“Ernest Shackleton

…. a name to remember.”

By D.S. Hansen

What???   As I thought about it, I realized he always achieved almost every goal he set.  Of those who know this name, I’ll bet I have a few people thinking?   A goal, like anything, is relative, and someone who is a good leader can prioritize and “adjust” them as the situation demands.  This is part of a skill called, “Situational Awareness.”

Climbing on heavily glaciated, high altitude mountains often requires ferrying loads up the mountain because expeditions can exceed months. Loaded to the gills on the Kahiltna Glacier, Mt. McKinley (20,320 ft) AK. The wand (center right) with the red marker tape on the top is used to mark hidden and otherwise, crevasses. They are also used during “White-out” conditions. We had the good fortune to welcome some Japanese Climbers into our tents. They had been traveling in White-out conditions and could not make the high camp. They dug a snow cave the first night, and found us in our tents on the next. We shared our tents, hot drinks, … with them for the next three days, while the storm dumped snow and rattled our tents. Finally we had some good days we were able to continue climbing.
Photo by: D.S.Hansen

For example, let us look at his goal to have his team be the first to reach the South Pole.  I would like to suggest, as a good leader who truly understood goals and achieving them, Shackleton realized that the priorities had changed.   In 1908, his team attempted to be the first team to make it to the South Pole.  As much as he liked the idea, the fame, glory, etc. that would come from being the first to ever reach the south pole,  it would not mean much if he and his team died, or came back severely injured.  Even his family motto, which he named his ship after, suggests he was very driven; “By Endurance We Conquer.”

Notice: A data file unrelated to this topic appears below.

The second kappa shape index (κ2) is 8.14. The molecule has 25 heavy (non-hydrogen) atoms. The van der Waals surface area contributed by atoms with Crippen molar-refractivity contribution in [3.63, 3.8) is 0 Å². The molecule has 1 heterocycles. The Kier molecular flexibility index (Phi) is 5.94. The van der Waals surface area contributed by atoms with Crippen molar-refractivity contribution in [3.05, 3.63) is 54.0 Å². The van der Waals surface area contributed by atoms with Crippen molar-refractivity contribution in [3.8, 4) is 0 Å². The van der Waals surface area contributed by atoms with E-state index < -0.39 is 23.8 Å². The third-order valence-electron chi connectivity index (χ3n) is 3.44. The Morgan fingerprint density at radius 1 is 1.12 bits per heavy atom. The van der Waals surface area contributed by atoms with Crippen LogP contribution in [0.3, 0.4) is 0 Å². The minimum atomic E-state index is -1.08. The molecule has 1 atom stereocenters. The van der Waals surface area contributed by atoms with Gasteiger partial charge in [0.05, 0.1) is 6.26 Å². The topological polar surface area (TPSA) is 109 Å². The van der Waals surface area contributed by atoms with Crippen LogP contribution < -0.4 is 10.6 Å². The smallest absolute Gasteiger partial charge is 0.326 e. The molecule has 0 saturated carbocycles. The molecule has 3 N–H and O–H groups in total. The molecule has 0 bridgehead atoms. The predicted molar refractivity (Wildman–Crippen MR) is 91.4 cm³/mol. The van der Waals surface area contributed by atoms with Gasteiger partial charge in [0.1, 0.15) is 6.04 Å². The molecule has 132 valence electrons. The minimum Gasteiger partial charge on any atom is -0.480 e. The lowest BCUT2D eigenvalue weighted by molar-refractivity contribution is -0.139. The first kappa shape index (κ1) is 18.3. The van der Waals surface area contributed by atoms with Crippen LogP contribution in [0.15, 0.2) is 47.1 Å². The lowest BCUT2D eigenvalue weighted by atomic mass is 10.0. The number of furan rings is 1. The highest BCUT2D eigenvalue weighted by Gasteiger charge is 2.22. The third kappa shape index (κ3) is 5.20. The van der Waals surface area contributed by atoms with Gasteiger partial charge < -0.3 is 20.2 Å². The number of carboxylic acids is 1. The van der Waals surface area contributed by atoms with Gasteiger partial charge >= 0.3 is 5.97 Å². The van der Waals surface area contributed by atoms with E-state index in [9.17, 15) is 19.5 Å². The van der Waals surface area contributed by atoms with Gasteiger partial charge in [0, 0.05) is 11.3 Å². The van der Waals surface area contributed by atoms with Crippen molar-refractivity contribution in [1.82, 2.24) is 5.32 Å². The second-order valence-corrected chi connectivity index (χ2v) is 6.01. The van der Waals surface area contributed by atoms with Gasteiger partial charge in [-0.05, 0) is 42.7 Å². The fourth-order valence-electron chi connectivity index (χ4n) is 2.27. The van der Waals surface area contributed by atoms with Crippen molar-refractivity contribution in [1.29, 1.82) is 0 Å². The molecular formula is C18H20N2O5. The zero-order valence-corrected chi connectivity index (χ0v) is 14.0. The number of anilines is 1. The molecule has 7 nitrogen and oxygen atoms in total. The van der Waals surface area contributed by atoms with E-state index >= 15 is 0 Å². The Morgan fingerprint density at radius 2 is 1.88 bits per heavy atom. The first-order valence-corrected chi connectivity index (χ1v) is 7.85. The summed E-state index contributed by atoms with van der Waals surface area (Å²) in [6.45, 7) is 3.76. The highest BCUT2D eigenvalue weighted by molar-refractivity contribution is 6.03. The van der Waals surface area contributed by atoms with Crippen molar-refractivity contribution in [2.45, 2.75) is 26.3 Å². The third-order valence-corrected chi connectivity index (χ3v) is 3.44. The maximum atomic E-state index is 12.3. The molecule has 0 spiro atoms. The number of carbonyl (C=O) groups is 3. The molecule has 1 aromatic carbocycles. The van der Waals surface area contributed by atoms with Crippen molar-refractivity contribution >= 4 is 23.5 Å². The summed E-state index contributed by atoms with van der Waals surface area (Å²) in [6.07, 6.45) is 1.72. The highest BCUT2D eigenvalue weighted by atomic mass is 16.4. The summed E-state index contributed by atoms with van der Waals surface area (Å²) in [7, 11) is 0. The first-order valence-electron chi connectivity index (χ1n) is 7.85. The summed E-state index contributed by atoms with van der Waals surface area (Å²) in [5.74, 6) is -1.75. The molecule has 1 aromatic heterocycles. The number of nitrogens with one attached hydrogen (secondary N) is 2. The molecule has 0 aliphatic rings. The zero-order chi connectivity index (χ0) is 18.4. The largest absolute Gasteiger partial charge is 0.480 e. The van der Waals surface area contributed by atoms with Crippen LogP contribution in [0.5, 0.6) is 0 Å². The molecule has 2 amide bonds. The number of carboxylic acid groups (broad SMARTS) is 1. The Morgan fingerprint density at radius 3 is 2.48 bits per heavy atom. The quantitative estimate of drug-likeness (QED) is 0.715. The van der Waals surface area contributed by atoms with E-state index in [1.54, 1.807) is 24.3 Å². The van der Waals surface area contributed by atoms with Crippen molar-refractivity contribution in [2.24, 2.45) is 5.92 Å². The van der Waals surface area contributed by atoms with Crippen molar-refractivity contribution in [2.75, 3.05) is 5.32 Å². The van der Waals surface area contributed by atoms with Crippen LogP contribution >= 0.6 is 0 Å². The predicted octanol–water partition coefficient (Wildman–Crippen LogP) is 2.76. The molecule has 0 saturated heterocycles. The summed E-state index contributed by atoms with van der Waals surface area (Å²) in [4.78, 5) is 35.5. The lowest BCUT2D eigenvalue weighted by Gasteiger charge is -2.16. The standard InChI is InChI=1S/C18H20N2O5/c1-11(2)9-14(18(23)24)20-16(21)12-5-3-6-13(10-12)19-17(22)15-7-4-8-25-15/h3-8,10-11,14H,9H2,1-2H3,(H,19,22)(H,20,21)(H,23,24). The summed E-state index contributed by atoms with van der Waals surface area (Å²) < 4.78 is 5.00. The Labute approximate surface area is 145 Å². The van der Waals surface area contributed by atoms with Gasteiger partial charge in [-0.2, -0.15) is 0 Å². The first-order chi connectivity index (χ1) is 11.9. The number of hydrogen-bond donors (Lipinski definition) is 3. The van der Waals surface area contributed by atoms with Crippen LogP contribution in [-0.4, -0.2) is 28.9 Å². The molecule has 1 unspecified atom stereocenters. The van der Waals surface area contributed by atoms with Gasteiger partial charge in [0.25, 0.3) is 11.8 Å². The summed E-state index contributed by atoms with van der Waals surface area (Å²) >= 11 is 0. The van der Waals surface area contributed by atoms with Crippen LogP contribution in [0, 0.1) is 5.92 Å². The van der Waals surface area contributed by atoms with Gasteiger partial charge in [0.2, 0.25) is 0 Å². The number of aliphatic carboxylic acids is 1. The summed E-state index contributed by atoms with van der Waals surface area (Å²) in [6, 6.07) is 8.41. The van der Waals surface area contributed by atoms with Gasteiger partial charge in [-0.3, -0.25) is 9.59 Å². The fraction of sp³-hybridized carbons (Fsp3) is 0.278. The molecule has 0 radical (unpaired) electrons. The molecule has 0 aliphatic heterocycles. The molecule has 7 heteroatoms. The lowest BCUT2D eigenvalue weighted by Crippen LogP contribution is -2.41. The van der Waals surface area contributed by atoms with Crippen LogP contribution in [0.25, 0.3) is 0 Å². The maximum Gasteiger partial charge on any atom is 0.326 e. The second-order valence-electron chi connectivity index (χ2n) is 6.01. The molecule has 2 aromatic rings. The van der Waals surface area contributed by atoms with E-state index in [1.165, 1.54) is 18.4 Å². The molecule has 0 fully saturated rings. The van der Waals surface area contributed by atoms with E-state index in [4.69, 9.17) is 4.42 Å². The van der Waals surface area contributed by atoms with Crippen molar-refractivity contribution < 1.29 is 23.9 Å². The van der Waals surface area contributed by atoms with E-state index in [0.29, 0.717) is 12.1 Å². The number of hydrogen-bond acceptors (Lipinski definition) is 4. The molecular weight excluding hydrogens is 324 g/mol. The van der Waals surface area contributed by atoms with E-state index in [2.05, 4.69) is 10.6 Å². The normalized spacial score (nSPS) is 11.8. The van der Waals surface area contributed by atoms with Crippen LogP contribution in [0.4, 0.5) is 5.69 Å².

In 1908 Shackleton had passed the closest point anyone had reached, in their attempts to get there.  In this case, Robert Scott’s team had made it in 1902.  Shackleton continued for almost a month and a half longer towards the South Pole.  Shackleton came to within 97 miles of the South Pole, but due to conditions, or the situation, he turned his team around and headed home.  Traveling 97-miles, in good conditions, could be made in one day, surely in a few days.  Why would he turn them around?  No one had ever made the South Pole before.  Others had tried quite a few times.  Again, Shackleton’s team made it back alive, although pushed very close to the end of their strength and resources.

 In 1911, Roald Amundsen’s team was the first to reach the South Pole.   Robert Scott’s team, was in a sort-of race with Amundsen’s Team to reach the pole. They made it, about 30 days after Amundsen did had reached it.  Unfortunately, they all perished on their way back from reaching the South Pole.  

In another situation, Rob Hall’s well-known climber/guide had summitted Mt. Everest several times, and chose to push on and get a client to the summit, despite the fact; they had past their proposed turnaround time.  Scott Fisher, another well-known climber/guide, whom we spoke with while preparing for our expedition, remains on the mountain.  That day eight people died “trying to pin the Everest feather in their cap.” They put standing on a summit ahead of life itself, of course they did not think it could or would happen…